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Norway breaks electric car sales record

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By Darin Graham
Electric cars charging in Oslo
Electric cars charging in Oslo   -   Copyright  REUTERS/Terje Solsvik

Norway broke the world record for electric vehicle sales in 2018 after almost a third of new cars sold were of the silent kind, the country's independent road federation said.

Sales of cars using traditional fuels plunged while 31.2% of motors sold in the country last year sport plug-in cables, a rise from 20.8% in 2017.

In 2013, 5.5% of cars sold were electric.

To help drive sales, the Norwegian government offers subsidies to those purchasing electric cars.

Ola Elvestuen, Norway's Climate and Environment Minister who advocated for a commitment to have only zero-emission cars sold in the country by 2015, said: "It should always be cheaper to have a zero-emissions car than a regular car."

In a conference, Oeyvind Solberg Thornson, the head of the Independent Norwegian Road Federation (NRF) said. "It was a small step closer to the 2025 goal."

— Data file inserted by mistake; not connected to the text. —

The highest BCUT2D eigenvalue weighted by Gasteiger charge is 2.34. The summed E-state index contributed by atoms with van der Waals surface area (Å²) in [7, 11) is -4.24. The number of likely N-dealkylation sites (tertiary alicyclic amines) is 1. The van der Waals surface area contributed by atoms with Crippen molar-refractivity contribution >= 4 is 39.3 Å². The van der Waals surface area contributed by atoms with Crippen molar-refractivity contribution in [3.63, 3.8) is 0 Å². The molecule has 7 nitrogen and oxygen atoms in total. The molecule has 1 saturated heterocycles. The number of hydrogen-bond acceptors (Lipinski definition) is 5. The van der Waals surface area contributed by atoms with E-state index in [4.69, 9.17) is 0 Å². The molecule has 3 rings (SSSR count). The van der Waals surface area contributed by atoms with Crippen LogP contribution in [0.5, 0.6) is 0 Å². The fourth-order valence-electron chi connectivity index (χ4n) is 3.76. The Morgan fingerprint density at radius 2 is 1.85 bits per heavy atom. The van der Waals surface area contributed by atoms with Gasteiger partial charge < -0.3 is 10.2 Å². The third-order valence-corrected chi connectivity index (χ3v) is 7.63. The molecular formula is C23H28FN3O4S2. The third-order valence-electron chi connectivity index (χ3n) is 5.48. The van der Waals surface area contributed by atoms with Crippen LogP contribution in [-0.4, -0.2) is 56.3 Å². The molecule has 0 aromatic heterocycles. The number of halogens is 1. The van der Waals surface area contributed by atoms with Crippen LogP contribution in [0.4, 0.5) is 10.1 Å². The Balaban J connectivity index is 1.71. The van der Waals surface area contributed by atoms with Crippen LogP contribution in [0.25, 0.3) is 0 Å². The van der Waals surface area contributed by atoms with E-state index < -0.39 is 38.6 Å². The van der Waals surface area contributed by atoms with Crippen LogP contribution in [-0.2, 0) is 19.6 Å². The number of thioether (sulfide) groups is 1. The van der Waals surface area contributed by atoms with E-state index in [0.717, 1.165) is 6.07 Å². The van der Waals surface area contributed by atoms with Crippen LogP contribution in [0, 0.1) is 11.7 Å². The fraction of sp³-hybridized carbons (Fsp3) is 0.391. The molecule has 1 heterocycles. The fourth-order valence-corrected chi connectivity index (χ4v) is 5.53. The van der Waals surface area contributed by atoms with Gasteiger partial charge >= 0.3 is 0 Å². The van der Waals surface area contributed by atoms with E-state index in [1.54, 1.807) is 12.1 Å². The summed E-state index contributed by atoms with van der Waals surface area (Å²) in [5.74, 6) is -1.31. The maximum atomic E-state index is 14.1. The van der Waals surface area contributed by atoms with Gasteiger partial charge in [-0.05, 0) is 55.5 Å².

Motoring organisations in the country said they expect more changes in 2019.

"Our members do not surprisingly predict that electrification will increase this year as well," said Erik Andresen, director of the car importers' national association (BIL).

Andresen adds he expects that the share of electric cars will rise to 45% in 2019.

In 2018, electric car sales in Europe soared by more than 40%, according to figures from the industry analyses EV-Volumes.

The sales account for 2% of all new car and van registrations across Europe.